Premature Ovarian Failure (POF) (cont.)
In this Article
- What is premature ovarian failure (POF)?
- What causes premature ovarian failure?
- What happens differently in premature ovarian failure?
- How many women have premature ovarian failure?
- What are the symptoms of premature ovarian failure?
- How do I know if I have premature ovarian failure?
- Are there treatments for the symptoms of premature ovarian failure?
- Is HRT safe for me to take if I have premature ovarian failure?
- How will having premature ovarian failure affect my overall health?
- Does having premature ovarian failure mean that I'll be infertile or unable to have children?
- What are researchers doing to learn more about premature ovarian failure?
- Where can I go for more information about premature ovarian failure?
- Find a local Obstetrician-Gynecologist in your town
What are researchers doing to learn more about premature ovarian failure?
Currently, the NICHD is conducting and sponsoring a number of studies on premature ovarian failure:
Some researchers are exploring whether a low dose of a certain steroids can treat premature ovarian failure in cases caused by an autoimmune disorder. The steroid, called prednisone, decreases the function of the body's immune system, which is thought to be attacking the ovary follicles in some women with premature ovarian failure.
Researchers are trying to determine the best combination and dosage of HRT for treating premature ovarian failure. Some work is trying to learn whether adding testosterone to a woman's HRT can help to prevent bone loss. Other studies are trying to find the amount of estrogen and progestin that best treats premature ovarian failure without causing too many side effects.
Other research focuses on what happens in an ovary that is working normally. This information may help scientists develop a test for early detection of premature ovarian failure.
Clinical trials to explore these topics are underway. To find out more about these studies, contact the NICHD's Unit on Gynecologic Endocrinology, at 1-877-206-0911. You can also learn more about all studies on premature ovarian failure by going to http://clinicaltrials.gov, and doing a search for "premature ovarian failure." Or, you can call the NIH Patient Recruitment and Public Liaison Office at 1-800-411-1222.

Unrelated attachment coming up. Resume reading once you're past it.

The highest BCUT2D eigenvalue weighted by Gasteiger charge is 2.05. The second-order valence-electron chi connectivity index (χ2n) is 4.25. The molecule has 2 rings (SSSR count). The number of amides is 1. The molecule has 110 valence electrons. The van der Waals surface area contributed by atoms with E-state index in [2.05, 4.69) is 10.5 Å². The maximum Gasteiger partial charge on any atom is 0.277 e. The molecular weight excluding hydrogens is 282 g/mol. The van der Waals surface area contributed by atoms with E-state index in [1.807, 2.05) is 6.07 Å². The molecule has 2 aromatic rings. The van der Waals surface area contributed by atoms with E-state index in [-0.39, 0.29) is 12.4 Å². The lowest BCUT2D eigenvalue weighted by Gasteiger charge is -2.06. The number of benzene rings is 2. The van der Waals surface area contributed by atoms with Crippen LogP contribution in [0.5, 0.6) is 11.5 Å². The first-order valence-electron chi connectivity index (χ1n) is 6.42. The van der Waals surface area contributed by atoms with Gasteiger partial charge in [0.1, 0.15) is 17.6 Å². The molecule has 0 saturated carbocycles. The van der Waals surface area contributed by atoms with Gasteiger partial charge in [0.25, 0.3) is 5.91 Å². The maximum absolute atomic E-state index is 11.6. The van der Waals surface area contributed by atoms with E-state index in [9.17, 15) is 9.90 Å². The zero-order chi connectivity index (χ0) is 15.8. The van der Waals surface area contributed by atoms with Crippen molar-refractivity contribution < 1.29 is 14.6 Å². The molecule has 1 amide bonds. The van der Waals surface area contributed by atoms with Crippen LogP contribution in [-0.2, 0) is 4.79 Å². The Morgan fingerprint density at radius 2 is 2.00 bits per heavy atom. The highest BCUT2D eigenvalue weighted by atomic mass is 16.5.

In addition to these studies, the NICHD has a Reproductive Medicine Gynecology Program in its Reproductive Sciences Branch that supports research on women's health conditions that aren't cancerous, including premature ovarian failure. In 1998, the NICHD joined other Institutes at the NIH in setting up 12 Women's Reproductive Health Research Career Development Centers. These Centers support obstetricians and gynecologists in becoming researchers, so that they can study topics on women's health. Eight additional Centers, started in 1999, will allow this vital research to continue until scientists know the causes and treatments for premature ovarian failure and other reproductive diseases.
The NICHD's Reproductive Sciences Branch also has other programs that support research on premature ovarian failure, and on other topics that affect women's health. The Specialized Cooperative Centers Program in Reproductive Research (SCCPRR), established in the late 1990s, relies on multidisciplinary approaches to research on reproductive health topics. SCCPRR has a number of basic, translational, and clinical scientific studies in progress at 14 sites around the country that are aimed at finding the cause of premature ovarian failure, including genetics and the factors that cause follicle depletion and dysfunction.
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